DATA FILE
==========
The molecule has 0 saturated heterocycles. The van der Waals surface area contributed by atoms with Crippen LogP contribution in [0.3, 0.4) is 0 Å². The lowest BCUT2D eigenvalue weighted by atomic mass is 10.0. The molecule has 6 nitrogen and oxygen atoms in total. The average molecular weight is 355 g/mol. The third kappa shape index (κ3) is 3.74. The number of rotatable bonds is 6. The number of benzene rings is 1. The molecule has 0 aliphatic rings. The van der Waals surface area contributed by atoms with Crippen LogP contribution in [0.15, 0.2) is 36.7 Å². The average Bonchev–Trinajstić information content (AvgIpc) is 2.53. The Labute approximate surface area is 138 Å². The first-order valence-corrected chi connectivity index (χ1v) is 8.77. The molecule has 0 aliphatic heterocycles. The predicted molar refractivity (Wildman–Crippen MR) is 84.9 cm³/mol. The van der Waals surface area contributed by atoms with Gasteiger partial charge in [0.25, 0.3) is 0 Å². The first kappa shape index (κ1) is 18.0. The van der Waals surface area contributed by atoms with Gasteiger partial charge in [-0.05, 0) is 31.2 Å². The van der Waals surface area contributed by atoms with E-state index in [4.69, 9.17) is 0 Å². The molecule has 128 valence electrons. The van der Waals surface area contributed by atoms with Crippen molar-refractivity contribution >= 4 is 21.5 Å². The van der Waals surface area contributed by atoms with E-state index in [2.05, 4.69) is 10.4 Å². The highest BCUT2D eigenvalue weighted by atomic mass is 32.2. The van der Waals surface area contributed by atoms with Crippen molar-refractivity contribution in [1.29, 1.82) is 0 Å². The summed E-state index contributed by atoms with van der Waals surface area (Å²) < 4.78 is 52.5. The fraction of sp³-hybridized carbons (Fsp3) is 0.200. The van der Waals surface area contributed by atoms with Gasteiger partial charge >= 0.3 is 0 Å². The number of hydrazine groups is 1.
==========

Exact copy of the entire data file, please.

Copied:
The molecule has 0 saturated heterocycles. The van der Waals surface area contributed by atoms with Crippen LogP contribution in [0.3, 0.4) is 0 Å². The lowest BCUT2D eigenvalue weighted by atomic mass is 10.0. The molecule has 6 nitrogen and oxygen atoms in total. The average molecular weight is 355 g/mol. The third kappa shape index (κ3) is 3.74. The number of rotatable bonds is 6. The number of benzene rings is 1. The molecule has 0 aliphatic rings. The van der Waals surface area contributed by atoms with Crippen LogP contribution in [0.15, 0.2) is 36.7 Å². The average Bonchev–Trinajstić information content (AvgIpc) is 2.53. The Labute approximate surface area is 138 Å². The first-order valence-corrected chi connectivity index (χ1v) is 8.77. The molecule has 0 aliphatic heterocycles. The predicted molar refractivity (Wildman–Crippen MR) is 84.9 cm³/mol. The van der Waals surface area contributed by atoms with Gasteiger partial charge in [0.25, 0.3) is 0 Å². The first kappa shape index (κ1) is 18.0. The van der Waals surface area contributed by atoms with Gasteiger partial charge in [-0.05, 0) is 31.2 Å². The van der Waals surface area contributed by atoms with E-state index in [4.69, 9.17) is 0 Å². The molecule has 128 valence electrons. The van der Waals surface area contributed by atoms with Crippen molar-refractivity contribution >= 4 is 21.5 Å². The van der Waals surface area contributed by atoms with E-state index in [2.05, 4.69) is 10.4 Å². The highest BCUT2D eigenvalue weighted by atomic mass is 32.2. The van der Waals surface area contributed by atoms with Crippen molar-refractivity contribution in [1.29, 1.82) is 0 Å². The summed E-state index contributed by atoms with van der Waals surface area (Å²) < 4.78 is 52.5. The fraction of sp³-hybridized carbons (Fsp3) is 0.200. The van der Waals surface area contributed by atoms with Gasteiger partial charge >= 0.3 is 0 Å². The number of hydrazine groups is 1.